Demand for London office space slowing after two years of strong growth

Demand for London office space slowing after two years of strong growth

Political uncertainty in the first part of this year has caused a slowdown in the take-up of office space in London, according to a survey by financial services giant Deloitte.

The biannual London Office Crane Survey conducted by the company’s real estate wing has found, in the words of director Michael Cracknell, “strong and sustained demand for office space in London” but also that “leasing take-up” in the first quarter of 2019 was “notably reduced”.

This suggests that “occupiers and investors are now delaying their decisions in the run-up to the UK’s EU departure,” Cracknell says, following two years in which demand for office space, at more than 13 million square feet, exceeded long-term averages despite expectations to the contrary.

The report describes the increase in office construction activity that took place after the 2016 EU referendum and during the run-up to the original departure date of March 2019 as “remarkable” in the circumstances and a demonstration of confidence in the London leasing market in the long term.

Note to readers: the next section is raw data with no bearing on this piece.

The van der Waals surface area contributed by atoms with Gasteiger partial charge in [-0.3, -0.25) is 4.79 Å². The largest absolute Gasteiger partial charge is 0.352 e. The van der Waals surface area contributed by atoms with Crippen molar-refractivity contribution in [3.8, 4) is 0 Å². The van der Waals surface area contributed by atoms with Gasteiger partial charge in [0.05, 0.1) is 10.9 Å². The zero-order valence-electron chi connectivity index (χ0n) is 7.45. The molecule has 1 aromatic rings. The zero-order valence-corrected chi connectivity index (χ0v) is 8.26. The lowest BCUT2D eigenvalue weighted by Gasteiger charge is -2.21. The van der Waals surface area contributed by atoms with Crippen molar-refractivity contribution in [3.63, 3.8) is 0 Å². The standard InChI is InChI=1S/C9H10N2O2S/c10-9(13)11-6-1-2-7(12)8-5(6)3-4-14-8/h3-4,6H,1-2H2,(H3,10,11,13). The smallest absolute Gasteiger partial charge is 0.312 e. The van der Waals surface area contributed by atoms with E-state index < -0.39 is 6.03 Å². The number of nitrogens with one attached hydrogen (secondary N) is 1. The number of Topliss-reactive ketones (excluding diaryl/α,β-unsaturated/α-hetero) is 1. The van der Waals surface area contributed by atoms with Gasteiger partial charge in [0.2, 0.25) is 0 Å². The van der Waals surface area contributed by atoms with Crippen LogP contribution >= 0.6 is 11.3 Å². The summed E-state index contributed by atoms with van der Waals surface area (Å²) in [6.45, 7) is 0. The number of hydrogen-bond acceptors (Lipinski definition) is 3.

However, it adds that the delay of the leaving date, to the end of October at the latest,   raises the question of whether the recent slowdown in demand will continue and cause a related reduction in the level of office construction.

“Brexit uncertainty” was cited by 21 per cent of the developers surveyed by Deloitte as one of the biggest challenges they face, but it ranked third behind “lack of development sites” and “construction costs”, which were picked by 29 per cent.

Big commitments by leading international tech companies boosted the sector, notably a 611 square foot development for Facebook in King’s Cross. The report finds that nearly two-thirds of all the office developments started during the two year period it covers were new builds and the remainder, refurbishments. Nearly 40 per cent of the new builds were in King’s Cross. The City accounted for 21 per cent and “Midtown” – the Holborn and St Giles district – a further 14 per cent.

The Deloitte London Office Crane Survey can be read in full here.

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